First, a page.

Missouri inmates nurse abandoned puppies back to health

Sunday, March 7, 2010 | 3:12 p.m. CST; updated 4:16 p.m. CST, Sunday, March 7, 2010

JEFFERSON CITY — Inmates at a central Missouri prison are rehabilitating abandoned puppies as part of a Missouri Department of Corrections program.

"Puppies for Parole" started at the Jefferson City Correctional Center. According to the Jefferson City News Tribune, three other prisons are looking to do the program in the future.

The program takes dogs from the Jefferson City Animal Shelter that are at risk of being euthanized and brings them to the prison for rehabilitation.

At the beginning of February, the prisoners in the Honor Dorm at the Jefferson City Correctional Center received 10 abandoned puppies. The dogs were malnourished and had to be bottle fed by prisoners. They are now ready to be sent back to the shelter for adoption.

The prisoners have worked with other dogs, teaching them basic obedience and socializing the animals.

Prison officials say the program not only helps the animals, but the prisoners as well.

"It has a real calming effect on them," said Cindy Smith, a counselor who works in the Honor Dorm. "The entire morale of the dorm has changed."

Brian Hicks, an inmate from Springfield, said he appreciates the opportunity to contribute.

"It's a way for us to give back," Hicks said. "I've been here six years, and I know some guys who have been here 30 years and haven't seen a dog in 20 years. And when they see these dogs, they just melt."

Prison officials said the program has made the prison a safer and more secure facility.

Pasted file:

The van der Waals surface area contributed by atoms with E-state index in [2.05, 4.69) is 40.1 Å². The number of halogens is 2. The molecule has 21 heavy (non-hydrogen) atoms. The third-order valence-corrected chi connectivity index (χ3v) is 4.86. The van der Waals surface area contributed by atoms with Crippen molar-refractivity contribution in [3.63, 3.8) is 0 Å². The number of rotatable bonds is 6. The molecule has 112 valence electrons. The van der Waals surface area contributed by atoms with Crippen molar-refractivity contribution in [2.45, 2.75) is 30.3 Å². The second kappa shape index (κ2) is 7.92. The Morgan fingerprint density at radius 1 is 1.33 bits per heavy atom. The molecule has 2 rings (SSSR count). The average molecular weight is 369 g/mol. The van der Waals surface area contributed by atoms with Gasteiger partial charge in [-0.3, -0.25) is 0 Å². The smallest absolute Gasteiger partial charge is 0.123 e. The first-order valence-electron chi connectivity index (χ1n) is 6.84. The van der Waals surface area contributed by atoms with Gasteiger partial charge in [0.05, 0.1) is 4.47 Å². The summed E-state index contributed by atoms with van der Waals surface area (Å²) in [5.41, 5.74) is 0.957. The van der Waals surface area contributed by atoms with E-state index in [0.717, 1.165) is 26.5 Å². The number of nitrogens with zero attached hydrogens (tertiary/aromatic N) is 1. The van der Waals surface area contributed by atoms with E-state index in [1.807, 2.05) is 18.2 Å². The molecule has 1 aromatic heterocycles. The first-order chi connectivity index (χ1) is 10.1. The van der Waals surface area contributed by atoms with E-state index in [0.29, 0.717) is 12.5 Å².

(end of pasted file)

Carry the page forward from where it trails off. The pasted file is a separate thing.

One security guard said that since the dogs have come into the dorm, they've had fewer problems with the prisoners.

"These guys have not had that much contact with others in terms of having to take care of anyone else, other than themselves," Smith said. "This teaches them how to be more responsible."

Correctional Center Superintendent Dave Dormire said they have also started taking some of the dogs over to the unit that houses prisoners with Alzheimer's or dementia, and the dogs have had a calming effect on those prisoners as well.

The animals are crate trained and prisoners in the Honor Dorm keep the dogs in the cells with them. Once the dogs are in improved health, they will be sent back to their original shelter and put up for adoption.

"Puppies for Parole" uses no general revenue from the state and operates solely on private donations and donations from offender organizations.

Last year, more than 46,000 homeless dogs were euthanized in Missouri.

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